Up to 8 percent of Indians and other South Asians carry gene mutation that causes heart failure

News Archive January 15, 2015

Up to 8 percent of Indians and other South Asians carry gene mutation that causes heart failure

Loyola study shows how a genetic defect in MYBPC3 gene leads to cardiac dysfunction
MAYWOOD, Il.  Up to 8 percent of people from India, Pakistan, Bangladesh and other South Asian countries carry a mutated gene that causes heart failure and potentially fatal heart attacks.

A new study demonstrates how this gene mutation impairs the heart’s ability to pump blood. Results could point the way to eventual treatments and prevention strategies for an estimated 55 million people of South Asian descent worldwide, including 200,000 people in the United States, who carry the potentially fatal mutation.

The study, led by Sakthivel Sadayappan, PhD, MBA, of Loyola University Chicago Stritch School of Medicine, is published in the prestigious Journal of Biological Chemistry, a publication of the American Society for Biochemistry and Molecular Biology.

The mutation causes hypertrophic cardiomyopathy, the most common form of inherited cardiac disease and the leading cause of sudden cardiac death in young people. Previous studies by Dr. Sadayappan and other researchers have found that between 5 percent and 8 percent of South Asians carry the mutation. Carriers have about a 80 percent chance of developing heart failure after age 45.  Dr. Sadayappan first reported the mutation in 2001 at the World Congress of the International Society for Heart Research, and has been studying it ever since. He said that, based on a report from one of his collaborators, the mutation likely arose in a single person roughly 33,000 to 55,000 years ago. The mutation then spread throughout South Asia.

The mutated gene encodes for a protein, called cardiac myosin binding protein-C (cMyBP-C), that controls cardiac muscle contractions and is critical for the normal functioning of the heart. In the mutated gene, 25 base pairs (DNA letters) are missing. As a result, the tail end of the protein is altered.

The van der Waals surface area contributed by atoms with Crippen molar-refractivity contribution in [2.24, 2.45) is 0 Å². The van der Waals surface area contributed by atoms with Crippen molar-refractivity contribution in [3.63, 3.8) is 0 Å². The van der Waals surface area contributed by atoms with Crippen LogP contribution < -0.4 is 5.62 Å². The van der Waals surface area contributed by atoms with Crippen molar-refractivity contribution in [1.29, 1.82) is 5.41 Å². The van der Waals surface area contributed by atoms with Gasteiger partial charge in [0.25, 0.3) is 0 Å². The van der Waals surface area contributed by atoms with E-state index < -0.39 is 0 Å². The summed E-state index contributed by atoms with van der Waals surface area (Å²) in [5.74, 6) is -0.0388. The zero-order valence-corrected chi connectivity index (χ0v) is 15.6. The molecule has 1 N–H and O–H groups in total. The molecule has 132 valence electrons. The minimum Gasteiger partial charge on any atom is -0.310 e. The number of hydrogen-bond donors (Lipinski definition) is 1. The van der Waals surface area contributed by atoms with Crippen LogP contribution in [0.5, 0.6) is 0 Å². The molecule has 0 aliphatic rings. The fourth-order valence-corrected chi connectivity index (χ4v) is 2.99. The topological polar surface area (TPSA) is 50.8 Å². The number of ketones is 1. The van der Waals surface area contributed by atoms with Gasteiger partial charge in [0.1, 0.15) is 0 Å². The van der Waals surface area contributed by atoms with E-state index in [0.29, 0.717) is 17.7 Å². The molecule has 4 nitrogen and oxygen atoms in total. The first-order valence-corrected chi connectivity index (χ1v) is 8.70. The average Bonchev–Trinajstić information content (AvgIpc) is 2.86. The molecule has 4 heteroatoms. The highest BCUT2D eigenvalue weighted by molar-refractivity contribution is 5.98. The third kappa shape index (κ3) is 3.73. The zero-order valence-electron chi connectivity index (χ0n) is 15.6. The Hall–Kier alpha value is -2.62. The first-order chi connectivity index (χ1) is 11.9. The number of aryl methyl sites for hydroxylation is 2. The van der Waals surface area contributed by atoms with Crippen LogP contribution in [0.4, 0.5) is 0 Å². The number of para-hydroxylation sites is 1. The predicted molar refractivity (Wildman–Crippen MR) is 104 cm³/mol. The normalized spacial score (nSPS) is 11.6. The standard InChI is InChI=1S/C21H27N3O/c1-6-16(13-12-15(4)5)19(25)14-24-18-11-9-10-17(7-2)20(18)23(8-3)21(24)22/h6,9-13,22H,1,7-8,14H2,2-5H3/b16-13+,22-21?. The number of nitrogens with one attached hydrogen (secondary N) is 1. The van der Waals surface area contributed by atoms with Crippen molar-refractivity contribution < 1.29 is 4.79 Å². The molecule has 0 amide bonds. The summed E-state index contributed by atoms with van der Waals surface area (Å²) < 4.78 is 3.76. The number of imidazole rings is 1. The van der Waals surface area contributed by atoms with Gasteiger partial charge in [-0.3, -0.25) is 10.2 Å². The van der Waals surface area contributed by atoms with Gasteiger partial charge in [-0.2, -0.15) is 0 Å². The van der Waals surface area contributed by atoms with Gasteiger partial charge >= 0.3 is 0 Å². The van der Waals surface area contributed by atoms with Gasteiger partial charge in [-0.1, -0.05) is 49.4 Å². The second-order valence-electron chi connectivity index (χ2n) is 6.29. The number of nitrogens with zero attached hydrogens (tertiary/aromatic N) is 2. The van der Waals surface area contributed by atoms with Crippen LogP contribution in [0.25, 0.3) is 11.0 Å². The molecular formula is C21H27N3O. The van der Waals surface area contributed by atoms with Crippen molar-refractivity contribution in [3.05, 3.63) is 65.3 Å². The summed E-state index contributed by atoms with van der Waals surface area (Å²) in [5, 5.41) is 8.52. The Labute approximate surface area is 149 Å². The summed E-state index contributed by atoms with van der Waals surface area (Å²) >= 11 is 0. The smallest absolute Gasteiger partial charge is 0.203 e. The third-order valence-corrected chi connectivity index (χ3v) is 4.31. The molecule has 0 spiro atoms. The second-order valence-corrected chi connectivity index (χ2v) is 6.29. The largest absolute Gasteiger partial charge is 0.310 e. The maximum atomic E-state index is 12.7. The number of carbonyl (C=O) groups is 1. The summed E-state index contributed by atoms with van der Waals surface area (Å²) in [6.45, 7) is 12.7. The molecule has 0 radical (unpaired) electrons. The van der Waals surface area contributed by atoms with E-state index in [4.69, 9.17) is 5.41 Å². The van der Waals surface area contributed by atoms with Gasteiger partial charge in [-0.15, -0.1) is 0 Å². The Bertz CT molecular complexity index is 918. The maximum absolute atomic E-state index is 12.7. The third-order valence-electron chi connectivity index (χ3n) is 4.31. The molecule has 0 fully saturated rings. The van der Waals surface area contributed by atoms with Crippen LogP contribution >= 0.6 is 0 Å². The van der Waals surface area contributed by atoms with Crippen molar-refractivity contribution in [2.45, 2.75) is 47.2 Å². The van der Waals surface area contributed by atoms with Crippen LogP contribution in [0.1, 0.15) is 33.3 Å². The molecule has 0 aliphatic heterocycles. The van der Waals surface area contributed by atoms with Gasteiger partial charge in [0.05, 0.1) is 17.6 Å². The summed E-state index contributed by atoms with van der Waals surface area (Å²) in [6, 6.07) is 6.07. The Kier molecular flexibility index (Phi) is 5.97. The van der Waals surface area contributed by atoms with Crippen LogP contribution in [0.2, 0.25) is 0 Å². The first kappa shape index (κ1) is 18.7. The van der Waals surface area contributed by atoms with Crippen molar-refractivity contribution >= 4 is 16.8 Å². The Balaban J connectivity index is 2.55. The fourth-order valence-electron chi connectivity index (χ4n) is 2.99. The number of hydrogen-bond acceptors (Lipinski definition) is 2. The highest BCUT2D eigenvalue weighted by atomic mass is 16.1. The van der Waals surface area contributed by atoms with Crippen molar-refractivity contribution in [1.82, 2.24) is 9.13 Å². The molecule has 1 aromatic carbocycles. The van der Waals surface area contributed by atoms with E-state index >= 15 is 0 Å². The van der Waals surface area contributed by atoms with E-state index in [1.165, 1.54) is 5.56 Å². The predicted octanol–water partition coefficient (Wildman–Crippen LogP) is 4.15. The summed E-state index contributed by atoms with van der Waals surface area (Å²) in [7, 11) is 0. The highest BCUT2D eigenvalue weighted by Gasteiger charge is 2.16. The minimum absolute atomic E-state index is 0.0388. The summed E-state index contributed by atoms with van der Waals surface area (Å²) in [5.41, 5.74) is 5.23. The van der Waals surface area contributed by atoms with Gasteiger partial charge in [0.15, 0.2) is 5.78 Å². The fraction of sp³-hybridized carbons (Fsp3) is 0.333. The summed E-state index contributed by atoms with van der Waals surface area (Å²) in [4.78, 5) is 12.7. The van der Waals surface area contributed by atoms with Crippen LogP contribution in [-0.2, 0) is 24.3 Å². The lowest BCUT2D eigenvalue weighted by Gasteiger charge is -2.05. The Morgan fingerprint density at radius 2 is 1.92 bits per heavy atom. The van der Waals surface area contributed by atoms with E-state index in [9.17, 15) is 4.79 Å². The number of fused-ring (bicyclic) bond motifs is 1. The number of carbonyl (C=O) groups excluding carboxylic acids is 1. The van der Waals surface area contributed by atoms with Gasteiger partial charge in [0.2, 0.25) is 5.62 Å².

In his new study, Dr. Sadayappan and colleagues introduced the mutated gene into adult rat cardiomyocytes (heart muscle cells) in a petri dish. These cells were compared with cardiomyocytes that received a normal gene.

In cells with the mutant gene, the cMyBP-C protein was not incorporated into sarcomeres, the basic units of heart muscle. So rather than helping the sarcomeres contract properly, the mutant protein floated around the cell’s cytoplasm, producing a toxic effect. The study showed, for the first time, that expression of the mutant protein is sufficient to cause cardiac dysfunction.

The findings point the way toward future treatments that would remove the mutant protein from cells and introduce normal cMyBP-C protein. Researchers also hope to identify lifestyle and environmental risk factors that aggravate hypertrophic cardiomyopathy in people who carry the gene mutation.

Dr. Sadayappan and colleagues concluded that determining the disease mechanism will help in developing therapies, and is the “first priority to prevent the development of heart failure in millions of carriers worldwide.”

Dr. Sadayappan is an associate professor in the Department of Cell and Molecular Physiology at Stritch. Co-authors are Diederik W.D. Kuster (first author), Suresh Govindan and Jody Martin of Stritch and Tzvia Springer and Natosha Finley of Miami University.

The study is titled “A hypertrophic cardiomyopathy-associated MYBPC3 mutation common in populations of South Asian descent causes contractile dysfunction.”  It  is supported by grants from the National Institutes of Health and American Heart Association.

The Loyola University Chicago Health Sciences Division (HSD) advances interprofessional, multidisciplinary, and transformative education and research while promoting service to others through stewardship of scientific knowledge and preparation of tomorrow's leaders. The HSD is located on the Health Sciences Campus in Maywood, Illinois. It includes the Marcella Niehoff School of Nursing, the Stritch School of Medicine, the biomedical research programs of the Graduate School, and several other institutes and centers encouraging new research and interprofessional education opportunities across all of Loyola University Chicago. The faculty and staff of the HSD bring a wealth of knowledge, experience, and a strong commitment to seeing that Loyola's health sciences continue to excel and exceed the standard for academic and research excellence. For more on the HSD, visit LUC.edu/hsd.
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